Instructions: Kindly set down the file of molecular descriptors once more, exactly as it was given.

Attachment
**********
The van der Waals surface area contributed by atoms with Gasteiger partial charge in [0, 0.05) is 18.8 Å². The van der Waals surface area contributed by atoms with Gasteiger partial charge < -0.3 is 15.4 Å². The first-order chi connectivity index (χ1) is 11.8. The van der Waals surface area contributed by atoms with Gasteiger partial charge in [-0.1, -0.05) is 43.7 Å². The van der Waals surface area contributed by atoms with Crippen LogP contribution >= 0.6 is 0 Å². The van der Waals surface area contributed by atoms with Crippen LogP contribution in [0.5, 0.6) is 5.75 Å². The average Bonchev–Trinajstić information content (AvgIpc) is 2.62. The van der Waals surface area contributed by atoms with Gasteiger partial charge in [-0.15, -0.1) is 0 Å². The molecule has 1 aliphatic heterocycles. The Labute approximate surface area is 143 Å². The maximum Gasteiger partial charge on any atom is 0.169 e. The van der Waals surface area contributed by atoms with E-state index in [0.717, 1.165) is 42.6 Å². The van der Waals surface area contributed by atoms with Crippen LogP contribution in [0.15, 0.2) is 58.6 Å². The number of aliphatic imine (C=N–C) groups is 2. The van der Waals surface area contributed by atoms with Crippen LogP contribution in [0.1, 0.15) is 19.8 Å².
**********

The van der Waals surface area contributed by atoms with Gasteiger partial charge in [0, 0.05) is 18.8 Å². The van der Waals surface area contributed by atoms with Gasteiger partial charge < -0.3 is 15.4 Å². The first-order chi connectivity index (χ1) is 11.8. The van der Waals surface area contributed by atoms with Gasteiger partial charge in [-0.1, -0.05) is 43.7 Å². The van der Waals surface area contributed by atoms with Crippen LogP contribution >= 0.6 is 0 Å². The van der Waals surface area contributed by atoms with Crippen LogP contribution in [0.5, 0.6) is 5.75 Å². The average Bonchev–Trinajstić information content (AvgIpc) is 2.62. The van der Waals surface area contributed by atoms with Gasteiger partial charge in [-0.15, -0.1) is 0 Å². The molecule has 1 aliphatic heterocycles. The Labute approximate surface area is 143 Å². The maximum Gasteiger partial charge on any atom is 0.169 e. The van der Waals surface area contributed by atoms with E-state index in [0.717, 1.165) is 42.6 Å². The van der Waals surface area contributed by atoms with Crippen LogP contribution in [0.15, 0.2) is 58.6 Å². The number of aliphatic imine (C=N–C) groups is 2. The van der Waals surface area contributed by atoms with Crippen LogP contribution in [0.1, 0.15) is 19.8 Å².